• The invention is generally applicable in any communication system having central resource management and user scheduling such as network-based multi-user packet scheduling. In particular, the invention can be applied in the context of a wireless or cellular network with central radio resource management and scheduling in which mobile terminals are scheduled in (downlink) and uplink. The cellular network may be exemplified by a Wideband Code Division Multiple Access (WCDMA) network using Enhanced Uplink (EUL) and High Speed Downlink Packet Access (HSDPA). In another scenario, a Long Term Evolution (LTE) mobile system is considered, where the relevant scheduler works at the unit called eNodeB.
  • For more information on EUL, reference is made to [4].
  • The embodiments described above are merely given as examples, and it should be understood that the present invention is not limited thereto. Further modifications, changes and improvements which retain the basic underlying principles disclosed and claimed herein are within the scope of the invention.
  • ABBREVIATIONS ARQ Automatic Repeat ReQuest E-DCH Enhanced Dedicated CHannel E-DPCCH Enhanced Dedicated Physical Control Channel E-DPDCH Enhanced Dedicated Physical Data Channel
  • eNodeB Evolved Node B
  • EUL Enhanced UpLink HSDPA High Speed Downlink Packet Access HS-DSCH High-Speed Downlink Shared CHannel HSPA High Speed Packet Access HSUPA High Speed Uplink Packet Access IMS IP Multimedia Subsystem LTE Long Term Evolution MAC Medium Access Control MMTel MultiMedia Telephony
  • Node B Name for base station in UMTS
  • PDU Packet Data Unit QoS Quality of Service RLC Radio Link Control RNC Radio Network Controller RoHC Robust Header Compression SR Scheduling Request TSN Transmission Sequence Number TTI Transmission Time Interval UE User Equipment UMTS Universal Mobile Telecommunication System UTRAN UMTS Radio Access Network
  • VoIP Voice over IP
  • WCDMA Wideband Code Division Multiple Access REFERENCES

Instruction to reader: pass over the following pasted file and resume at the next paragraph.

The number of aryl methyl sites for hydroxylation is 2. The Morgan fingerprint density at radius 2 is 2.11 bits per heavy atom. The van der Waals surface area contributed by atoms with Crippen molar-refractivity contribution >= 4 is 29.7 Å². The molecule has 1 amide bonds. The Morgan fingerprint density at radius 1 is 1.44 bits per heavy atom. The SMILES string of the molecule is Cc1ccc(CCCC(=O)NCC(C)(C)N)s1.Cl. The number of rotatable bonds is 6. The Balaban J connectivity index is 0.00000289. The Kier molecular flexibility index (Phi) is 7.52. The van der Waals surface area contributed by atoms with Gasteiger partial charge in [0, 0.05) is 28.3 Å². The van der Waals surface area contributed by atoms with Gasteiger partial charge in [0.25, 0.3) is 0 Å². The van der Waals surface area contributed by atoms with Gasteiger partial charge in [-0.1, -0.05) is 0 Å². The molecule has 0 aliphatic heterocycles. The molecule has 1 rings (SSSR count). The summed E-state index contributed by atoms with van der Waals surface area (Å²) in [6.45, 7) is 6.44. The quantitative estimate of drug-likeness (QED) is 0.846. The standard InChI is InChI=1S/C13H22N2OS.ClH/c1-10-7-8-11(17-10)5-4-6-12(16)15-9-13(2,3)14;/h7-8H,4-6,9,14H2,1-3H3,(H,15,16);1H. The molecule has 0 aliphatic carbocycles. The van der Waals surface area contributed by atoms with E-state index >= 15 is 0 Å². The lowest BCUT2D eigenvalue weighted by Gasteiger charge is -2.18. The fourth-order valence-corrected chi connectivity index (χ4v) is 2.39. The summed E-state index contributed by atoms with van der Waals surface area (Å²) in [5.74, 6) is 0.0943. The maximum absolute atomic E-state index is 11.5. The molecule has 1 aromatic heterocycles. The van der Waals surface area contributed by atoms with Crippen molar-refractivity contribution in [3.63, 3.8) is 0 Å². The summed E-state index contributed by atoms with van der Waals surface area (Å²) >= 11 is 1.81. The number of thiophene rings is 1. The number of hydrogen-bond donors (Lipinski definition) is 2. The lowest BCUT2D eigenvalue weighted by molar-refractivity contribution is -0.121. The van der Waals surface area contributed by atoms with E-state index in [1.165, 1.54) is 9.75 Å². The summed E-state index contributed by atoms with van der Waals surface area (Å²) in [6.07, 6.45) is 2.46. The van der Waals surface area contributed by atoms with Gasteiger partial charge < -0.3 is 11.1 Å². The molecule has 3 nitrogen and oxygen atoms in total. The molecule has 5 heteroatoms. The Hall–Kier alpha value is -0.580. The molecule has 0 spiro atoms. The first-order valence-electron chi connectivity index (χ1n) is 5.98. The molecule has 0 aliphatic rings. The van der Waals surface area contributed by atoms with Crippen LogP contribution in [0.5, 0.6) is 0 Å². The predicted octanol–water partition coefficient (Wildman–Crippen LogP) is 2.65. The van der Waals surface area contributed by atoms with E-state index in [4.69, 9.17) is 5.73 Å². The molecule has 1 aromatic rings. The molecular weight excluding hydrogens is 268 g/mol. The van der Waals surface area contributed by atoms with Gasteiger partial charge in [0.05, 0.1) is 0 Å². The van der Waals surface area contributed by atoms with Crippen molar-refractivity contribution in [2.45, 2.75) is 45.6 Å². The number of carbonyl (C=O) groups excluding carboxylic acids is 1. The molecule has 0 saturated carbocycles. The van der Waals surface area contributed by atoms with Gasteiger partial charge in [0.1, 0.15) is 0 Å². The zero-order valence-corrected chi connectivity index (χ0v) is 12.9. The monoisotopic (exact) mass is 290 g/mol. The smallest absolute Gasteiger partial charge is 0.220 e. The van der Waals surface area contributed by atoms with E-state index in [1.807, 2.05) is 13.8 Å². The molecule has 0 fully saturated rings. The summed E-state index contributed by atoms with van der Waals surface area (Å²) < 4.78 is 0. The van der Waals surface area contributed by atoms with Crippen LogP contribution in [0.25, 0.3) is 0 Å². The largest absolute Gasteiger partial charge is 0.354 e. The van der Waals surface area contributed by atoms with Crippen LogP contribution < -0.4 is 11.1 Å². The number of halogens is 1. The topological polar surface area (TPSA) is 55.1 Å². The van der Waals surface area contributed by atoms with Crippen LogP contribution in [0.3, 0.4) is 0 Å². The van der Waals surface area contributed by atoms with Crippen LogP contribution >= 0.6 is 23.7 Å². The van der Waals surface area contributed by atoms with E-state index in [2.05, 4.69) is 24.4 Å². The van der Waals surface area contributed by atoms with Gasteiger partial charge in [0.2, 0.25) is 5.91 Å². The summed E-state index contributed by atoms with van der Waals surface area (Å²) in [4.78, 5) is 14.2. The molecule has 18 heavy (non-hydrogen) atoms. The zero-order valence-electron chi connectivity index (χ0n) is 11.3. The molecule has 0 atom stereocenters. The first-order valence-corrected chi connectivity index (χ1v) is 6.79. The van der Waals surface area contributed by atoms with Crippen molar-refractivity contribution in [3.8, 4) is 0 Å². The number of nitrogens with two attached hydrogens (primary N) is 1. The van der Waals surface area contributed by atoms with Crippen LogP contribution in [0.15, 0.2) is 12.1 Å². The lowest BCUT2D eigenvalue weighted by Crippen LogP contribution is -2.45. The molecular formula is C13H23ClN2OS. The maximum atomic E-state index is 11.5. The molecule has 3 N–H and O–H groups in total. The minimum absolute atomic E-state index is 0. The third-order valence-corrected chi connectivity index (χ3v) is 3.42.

• [1] WO-2007090459 A1, Telefonaktiebolaget LM Ericsson (Publ), “Method for Scheduling VoIP Traffic Flows”.
    • [2] EP-1289219 A1, Lucent Technologies Inc, “A method of Scheduling Data Packets for Transmission over a Shared channel, and a Terminal of Data Packet transmission Network”.
    • [3] WO-2007091968 A2, Telefonaktiebolaget LM Ericsson (Publ), “Method and Arrangement for Improving Media Transmission Quality”.
    • [4] 3GPP TS 25.319, “Enhanced Uplink”, V8.0.0 (2007-12).

Claims (23)

1-22. (canceled)
23. A method for network-based uplink scheduling of users for uplink communication between a user side and a network side in a wireless communication network, said method comprising:
estimating on the network side, for each of a number of users, information representative of buffer status in the corresponding user equipment (UE) based on transmission sequence number information in packets from the user side;
determining on the network side an uplink scheduling priority order of said users based on said network-estimated buffer status information; and
allocating on the network side communication resources in said wireless network to said users based on the determined uplink scheduling priority order.
24. The method of claim 23, wherein estimating buffer status information is performed at a network node on the network side.
25. The method of claim 23, wherein estimating buffer status information involves continually tracking UE buffer status.
26. The method of claim 23, wherein estimating buffer status information includes determining an estimate of buffer status based on a difference between a largest received sequence number and a first received sequence number associated with a given silence or talk period, per user and logical channel.
27. The method of claim 23, wherein said transmission sequence number information is extracted from a MAC (Medium Access Control) sub-layer.
28. The method of claim 23, further comprising maintaining, on the network side, updated transmission sequence number information per user and logical channel, for use in estimating buffer status.
29. The method of claim 23, wherein said information representative of buffer status includes at least one of information on UE buffer queuing delay and information on available UE buffer length.
30. The method of claim 29, wherein said information representative of buffer status includes information on UE buffer queuing delay, and said determining a scheduling priority order includes assigning higher priority to users having longer queuing delays.